Creative, Entertaining, and Very Short Writing — As everything now known as “media” converges to the Internet, journalists will soon be competing for audiences against former newspapers/TV news, prime-time programming, movies, video games, blogs, and even porn. Many now-common styles will not remain competitive, including the use of serious and faux-authoritative tones, the pretense of objectivity, and “inverted pyramid” articles that become increasingly trivial and boring the deeper one reads. This course will explore a variety of alternative and entertaining styles, including humorous, warm, crusading, inspirational, empathetic, and titillating. Students will also learn how to write catchy headlines and compelling text in 300 words or less, recognizing the mouse-trigger-happy character of news consumers.
    The Argument Clinic — Journalists must stop using their mastheads as shields, and engage their audiences in civil debate to defend the accuracy of their facts and the validity of their opinions. This course will teach journalists how to differentiate left vs. right thinking, recognize their own biases, and treat critics as customers to be persuaded, not moral or intellectual idiots. Students will be re-educated to understand that “bias” is not a four-letter word, but a new way to attract audiences as news transitions to a multitude of voices competing in a freewheeling marketplace of ideas.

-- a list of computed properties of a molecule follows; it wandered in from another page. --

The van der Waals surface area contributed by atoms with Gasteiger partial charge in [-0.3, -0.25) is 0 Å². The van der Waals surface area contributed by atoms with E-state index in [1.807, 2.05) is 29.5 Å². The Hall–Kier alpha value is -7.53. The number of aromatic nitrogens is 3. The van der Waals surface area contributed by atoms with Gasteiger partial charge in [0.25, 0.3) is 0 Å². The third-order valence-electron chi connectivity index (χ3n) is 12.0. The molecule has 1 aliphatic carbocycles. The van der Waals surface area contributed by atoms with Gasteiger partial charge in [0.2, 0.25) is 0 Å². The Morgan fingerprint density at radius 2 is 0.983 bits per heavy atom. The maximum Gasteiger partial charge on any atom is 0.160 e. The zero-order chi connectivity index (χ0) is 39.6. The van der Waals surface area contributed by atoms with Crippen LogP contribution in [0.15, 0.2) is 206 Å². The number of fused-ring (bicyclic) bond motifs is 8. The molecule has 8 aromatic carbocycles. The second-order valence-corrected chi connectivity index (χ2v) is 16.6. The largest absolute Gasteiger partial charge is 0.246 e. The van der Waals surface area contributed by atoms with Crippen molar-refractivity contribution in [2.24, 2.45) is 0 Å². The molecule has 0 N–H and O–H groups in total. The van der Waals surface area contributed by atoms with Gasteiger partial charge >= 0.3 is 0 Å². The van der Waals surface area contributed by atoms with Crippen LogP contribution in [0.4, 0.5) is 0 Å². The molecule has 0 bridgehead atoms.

Until such a curriculum exists, J-schools will be, as journalist Ted Koppel once said, “an absolute and total waste of time.” They will also be places where old dogs teach obsolete tricks.
    Steve Boriss, Associate Director for the Center for the Application of Information Technology at Washington University in St. Louis, MO. Originally published January 2, 2008 by PajamasMedia.com. http://www.TheFutureOfNews.com
    Article courtesy of the Recruiting Blogswap, a content exchange service sponsored by CollegeRecruiter.com, a leading site for college students looking for internships and recent graduates searching entry-level jobs and other career opportunities.

  • Five Tips on Finding a New Job

    February 28, 2008 by

    Useful article from US News & World Report (via Yahoo Finance):